Skip to main content

Unit information: Structural Geology in 2019/20

Please note: Due to alternative arrangements for teaching and assessment in place from 18 March 2020 to mitigate against the restrictions in place due to COVID-19, information shown for 2019/20 may not always be accurate.

Please note: you are viewing unit and programme information for a past academic year. Please see the current academic year for up to date information.

Unit name Structural Geology
Unit code EASC20006
Credit points 10
Level of study I/5
Teaching block(s) Teaching Block 2C (weeks 13 - 18)
Unit director Dr. Cooper
Open unit status Not open

EASC10001 Geology 1

EASC20045 Mapping, Tectonics and Remote Sensing



School/department School of Earth Sciences
Faculty Faculty of Science


This unit will provide a solid grounding in fundamental concepts of structural geology and rock deformation. Building on structural geology skills and knowledge developed in relevant first and second year units (Geology 1, Introduction to Field Skills in Earth Sciences, Introduction to Field Mapping and Mapping, Tectonics and Remote Sensing), the unit will examine deformational structures in a more quantitative manner in three dimensions.

Lectures will cover elements of brittle and ductile deformation, faults and folds, macro- and microscopic aspects of rock deformation and kinematic analysis.

Practicals will focus on plotting, visualising and analysing structural data using stereographic projections, and constructing structural maps and cross-sections. Relevant concepts will be put into a broader tectonic context, and the relationships between brittle and ductile deformation in the Earth's crust will be explored.

A 2-day field trip to Pembrokeshire in Wales will put the lecture and practical material into a real-world context, giving students a chance to measure, plot, and interpret structural data, create a structural map and cross-section, and develop a structural history for the area.

The main aims of the field trip are to:

  1. develop skills in recording the principal field attributes of commonly occurring tectonic structures
  2. construct a structural map and cross-section
  3. generate skills in the quantitative and semi-quantitative methods of palaeostress and palaeostrain analysis
  4. interpret geological structures in terms of process and tectonic regimes.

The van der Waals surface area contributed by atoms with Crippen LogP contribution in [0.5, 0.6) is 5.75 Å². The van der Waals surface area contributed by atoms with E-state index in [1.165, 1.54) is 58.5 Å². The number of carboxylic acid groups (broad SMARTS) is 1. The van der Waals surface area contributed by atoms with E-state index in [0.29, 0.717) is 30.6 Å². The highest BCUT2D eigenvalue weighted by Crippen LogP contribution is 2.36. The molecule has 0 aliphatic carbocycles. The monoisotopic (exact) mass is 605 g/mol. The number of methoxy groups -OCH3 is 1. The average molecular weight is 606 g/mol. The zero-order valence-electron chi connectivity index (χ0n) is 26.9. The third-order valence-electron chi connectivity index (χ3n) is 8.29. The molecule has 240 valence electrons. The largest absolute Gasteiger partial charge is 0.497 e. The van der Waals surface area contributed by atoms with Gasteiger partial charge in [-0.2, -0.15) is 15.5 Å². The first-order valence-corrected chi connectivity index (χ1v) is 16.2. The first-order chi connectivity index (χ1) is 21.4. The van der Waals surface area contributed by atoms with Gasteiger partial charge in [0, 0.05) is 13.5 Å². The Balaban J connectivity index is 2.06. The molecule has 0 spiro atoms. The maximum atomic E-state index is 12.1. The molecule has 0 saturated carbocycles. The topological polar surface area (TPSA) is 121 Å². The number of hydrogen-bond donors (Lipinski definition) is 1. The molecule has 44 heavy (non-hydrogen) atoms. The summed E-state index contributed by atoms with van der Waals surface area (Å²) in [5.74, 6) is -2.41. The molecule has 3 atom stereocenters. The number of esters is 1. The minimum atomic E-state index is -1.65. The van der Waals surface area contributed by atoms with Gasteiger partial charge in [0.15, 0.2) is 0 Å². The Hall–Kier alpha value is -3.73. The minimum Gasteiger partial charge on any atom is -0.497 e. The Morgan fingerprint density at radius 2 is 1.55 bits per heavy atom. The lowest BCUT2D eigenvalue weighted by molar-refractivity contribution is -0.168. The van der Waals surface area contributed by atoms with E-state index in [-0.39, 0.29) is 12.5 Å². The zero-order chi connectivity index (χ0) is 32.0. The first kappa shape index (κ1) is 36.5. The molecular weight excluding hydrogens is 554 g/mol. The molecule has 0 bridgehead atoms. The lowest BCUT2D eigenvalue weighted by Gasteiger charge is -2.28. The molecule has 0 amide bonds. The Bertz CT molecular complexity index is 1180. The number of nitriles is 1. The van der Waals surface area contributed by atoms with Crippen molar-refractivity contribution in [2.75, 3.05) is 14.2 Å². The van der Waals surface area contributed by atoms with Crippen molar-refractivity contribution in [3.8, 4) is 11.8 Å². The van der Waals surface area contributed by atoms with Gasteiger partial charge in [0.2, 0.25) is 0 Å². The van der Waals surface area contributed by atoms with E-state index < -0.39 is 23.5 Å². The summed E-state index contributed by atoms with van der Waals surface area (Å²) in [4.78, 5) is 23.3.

Intended learning outcomes

On successful completion you will be able to:

  • understand the three dimensional nature of structural geology
  • recognise commonly occurring natural structures linked to deformation
  • determine the chronological sequence in which an exposed assemblage of structures was formed and to recognise superimposed deformation
  • describe the principles of stereographic projection involving graphical plotting of 3-D geometric data in 2-D, and have skills in reading and using such projections to solve structural problems
  • apply stereographic projection as a means of representing the three-dimensional orientations of planar and linear structures; to use such methods to investigate and analyse three dimensional structures.
  • critically analyse the character of deformation structures and to interpret the causal deformation process and tectonic regime in which they formed
  • analyse and interpret the structural history of a region from a geologic map
  • create a structural map and cross-section of an area from structural data and observations collected in the field

Teaching details

Lectures, practicals and a 2 day field trip.

Assessment Details

Examination (50%) - closed 2-hour examination that will cover material from both the lectures and practicals

Coursework (50%) - in the form of two field trip exercises:

  1. Construction of an annotated structural cross-section with 1-page tectonic summary. To be completed and handed in during the trip. (10%)
  2. A structural mapping report comprising a structural map and cross-section, a structural analysis and interpretation of data collected in the field, and an assessment of the broader tectonic history of the area. To be completed and handed in after the trip (40%).

The report should comprise no more than 10 pages of text, annotated field sketches and diagrams, and, in addition, the map, cross section and relevant structural data plots.

Failure to attend practicals or to hand in work could bar you from sitting the theory exam.

Reading and References



Further Reading